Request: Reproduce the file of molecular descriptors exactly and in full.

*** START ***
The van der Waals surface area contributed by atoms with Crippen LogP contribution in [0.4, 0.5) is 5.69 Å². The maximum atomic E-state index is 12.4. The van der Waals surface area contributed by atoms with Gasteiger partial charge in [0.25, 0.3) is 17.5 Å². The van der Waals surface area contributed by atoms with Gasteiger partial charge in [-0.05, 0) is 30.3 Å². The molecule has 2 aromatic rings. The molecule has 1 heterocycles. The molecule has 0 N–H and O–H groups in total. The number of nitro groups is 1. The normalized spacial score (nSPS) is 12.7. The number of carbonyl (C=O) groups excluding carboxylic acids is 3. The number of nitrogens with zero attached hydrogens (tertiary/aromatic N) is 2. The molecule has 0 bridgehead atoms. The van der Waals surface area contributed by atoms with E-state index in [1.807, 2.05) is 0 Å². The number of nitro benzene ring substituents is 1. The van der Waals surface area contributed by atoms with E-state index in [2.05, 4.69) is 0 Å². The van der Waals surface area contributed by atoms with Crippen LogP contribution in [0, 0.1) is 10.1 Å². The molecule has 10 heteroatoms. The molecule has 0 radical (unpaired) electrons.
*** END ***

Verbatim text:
The van der Waals surface area contributed by atoms with Crippen LogP contribution in [0.4, 0.5) is 5.69 Å². The maximum atomic E-state index is 12.4. The van der Waals surface area contributed by atoms with Gasteiger partial charge in [0.25, 0.3) is 17.5 Å². The van der Waals surface area contributed by atoms with Gasteiger partial charge in [-0.05, 0) is 30.3 Å². The molecule has 2 aromatic rings. The molecule has 1 heterocycles. The molecule has 0 N–H and O–H groups in total. The number of nitro groups is 1. The normalized spacial score (nSPS) is 12.7. The number of carbonyl (C=O) groups excluding carboxylic acids is 3. The number of nitrogens with zero attached hydrogens (tertiary/aromatic N) is 2. The molecule has 0 bridgehead atoms. The van der Waals surface area contributed by atoms with E-state index in [1.807, 2.05) is 0 Å². The number of nitro benzene ring substituents is 1. The van der Waals surface area contributed by atoms with E-state index in [2.05, 4.69) is 0 Å². The van der Waals surface area contributed by atoms with Crippen LogP contribution in [0, 0.1) is 10.1 Å². The molecule has 10 heteroatoms. The molecule has 0 radical (unpaired) electrons.